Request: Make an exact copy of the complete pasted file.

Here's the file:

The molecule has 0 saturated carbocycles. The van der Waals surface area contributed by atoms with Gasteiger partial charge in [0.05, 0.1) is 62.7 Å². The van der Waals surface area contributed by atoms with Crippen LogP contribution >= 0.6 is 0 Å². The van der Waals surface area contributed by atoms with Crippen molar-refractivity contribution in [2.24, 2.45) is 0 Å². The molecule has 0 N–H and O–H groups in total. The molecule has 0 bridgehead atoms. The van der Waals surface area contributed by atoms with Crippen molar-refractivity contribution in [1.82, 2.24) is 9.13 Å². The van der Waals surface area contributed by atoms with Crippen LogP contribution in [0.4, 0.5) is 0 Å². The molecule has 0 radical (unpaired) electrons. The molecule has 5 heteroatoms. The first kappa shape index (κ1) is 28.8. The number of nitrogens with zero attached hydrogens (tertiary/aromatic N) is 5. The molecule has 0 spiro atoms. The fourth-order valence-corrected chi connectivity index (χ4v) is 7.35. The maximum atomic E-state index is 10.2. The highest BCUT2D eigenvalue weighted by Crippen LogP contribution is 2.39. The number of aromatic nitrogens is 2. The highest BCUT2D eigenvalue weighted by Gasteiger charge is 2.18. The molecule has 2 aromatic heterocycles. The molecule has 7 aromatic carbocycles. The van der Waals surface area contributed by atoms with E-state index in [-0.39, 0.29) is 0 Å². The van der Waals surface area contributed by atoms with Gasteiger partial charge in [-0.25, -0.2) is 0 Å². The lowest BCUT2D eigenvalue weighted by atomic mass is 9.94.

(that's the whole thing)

The molecule has 0 saturated carbocycles. The van der Waals surface area contributed by atoms with Gasteiger partial charge in [0.05, 0.1) is 62.7 Å². The van der Waals surface area contributed by atoms with Crippen LogP contribution >= 0.6 is 0 Å². The van der Waals surface area contributed by atoms with Crippen molar-refractivity contribution in [2.24, 2.45) is 0 Å². The molecule has 0 N–H and O–H groups in total. The molecule has 0 bridgehead atoms. The van der Waals surface area contributed by atoms with Crippen molar-refractivity contribution in [1.82, 2.24) is 9.13 Å². The van der Waals surface area contributed by atoms with Crippen LogP contribution in [0.4, 0.5) is 0 Å². The molecule has 0 radical (unpaired) electrons. The molecule has 5 heteroatoms. The first kappa shape index (κ1) is 28.8. The number of nitrogens with zero attached hydrogens (tertiary/aromatic N) is 5. The molecule has 0 spiro atoms. The fourth-order valence-corrected chi connectivity index (χ4v) is 7.35. The maximum atomic E-state index is 10.2. The highest BCUT2D eigenvalue weighted by Crippen LogP contribution is 2.39. The number of aromatic nitrogens is 2. The highest BCUT2D eigenvalue weighted by Gasteiger charge is 2.18. The molecule has 2 aromatic heterocycles. The molecule has 7 aromatic carbocycles. The van der Waals surface area contributed by atoms with E-state index in [-0.39, 0.29) is 0 Å². The van der Waals surface area contributed by atoms with Gasteiger partial charge in [-0.25, -0.2) is 0 Å². The lowest BCUT2D eigenvalue weighted by atomic mass is 9.94.